There are two great complexes of ancient temples in Southeast Asia, one at Bagan in Burma, the other at Angkor in Cambodia.
The temples of Angkor, built by the Khmer civilization between 802 and 1220 AD, represent one of humankind's most astonishing and enduring architectural achievements.
From Angkor the Khmer kings ruled over a vast domain that reached from Vietnam to China to the Bay of Bengal.
The structures one sees at Angkor today, more than 100 stone temples in all, are the surviving remains of a grand religious, social and administrative metropolis whose other buildings - palaces, public buildings, and houses - were built of wood and are long since decayed and gone.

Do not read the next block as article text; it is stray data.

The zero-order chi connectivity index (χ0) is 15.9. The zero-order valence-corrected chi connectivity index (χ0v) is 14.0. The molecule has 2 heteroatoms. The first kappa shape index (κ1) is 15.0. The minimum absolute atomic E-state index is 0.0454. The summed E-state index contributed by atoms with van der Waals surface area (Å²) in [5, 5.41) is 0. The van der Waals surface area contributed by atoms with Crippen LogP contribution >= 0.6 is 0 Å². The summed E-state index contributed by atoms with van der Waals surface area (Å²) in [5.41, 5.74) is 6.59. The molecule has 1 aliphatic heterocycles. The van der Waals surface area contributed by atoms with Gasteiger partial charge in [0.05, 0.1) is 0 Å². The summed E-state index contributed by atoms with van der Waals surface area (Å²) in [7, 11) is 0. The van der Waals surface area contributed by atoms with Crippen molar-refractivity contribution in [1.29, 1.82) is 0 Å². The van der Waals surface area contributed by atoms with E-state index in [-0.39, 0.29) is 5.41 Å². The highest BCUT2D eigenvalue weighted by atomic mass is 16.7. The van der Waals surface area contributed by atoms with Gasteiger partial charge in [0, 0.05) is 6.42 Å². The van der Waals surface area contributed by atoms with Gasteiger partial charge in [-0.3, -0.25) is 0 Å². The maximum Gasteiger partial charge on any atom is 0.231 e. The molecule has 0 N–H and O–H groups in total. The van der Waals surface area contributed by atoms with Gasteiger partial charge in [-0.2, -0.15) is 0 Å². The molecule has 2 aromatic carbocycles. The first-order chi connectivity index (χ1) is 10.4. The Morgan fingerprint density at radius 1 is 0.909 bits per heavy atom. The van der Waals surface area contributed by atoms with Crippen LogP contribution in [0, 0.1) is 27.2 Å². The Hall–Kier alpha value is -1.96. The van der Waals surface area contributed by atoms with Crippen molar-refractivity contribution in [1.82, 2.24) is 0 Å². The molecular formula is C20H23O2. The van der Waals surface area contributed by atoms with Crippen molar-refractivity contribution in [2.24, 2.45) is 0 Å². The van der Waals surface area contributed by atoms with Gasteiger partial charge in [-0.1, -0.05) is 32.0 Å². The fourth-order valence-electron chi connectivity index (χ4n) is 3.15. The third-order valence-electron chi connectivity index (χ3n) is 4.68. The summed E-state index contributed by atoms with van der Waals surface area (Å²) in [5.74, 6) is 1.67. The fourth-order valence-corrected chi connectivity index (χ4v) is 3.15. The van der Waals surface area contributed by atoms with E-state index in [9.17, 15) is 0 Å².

Conventional theories presume the lands where Angkor stands were chosen as a settlement site because of their strategic military position and agricultural potential.
Alternative scholars, however, believe the geographical location of the Angkor complex and the arrangement of its temples was based on a planet-spanning sacred geography.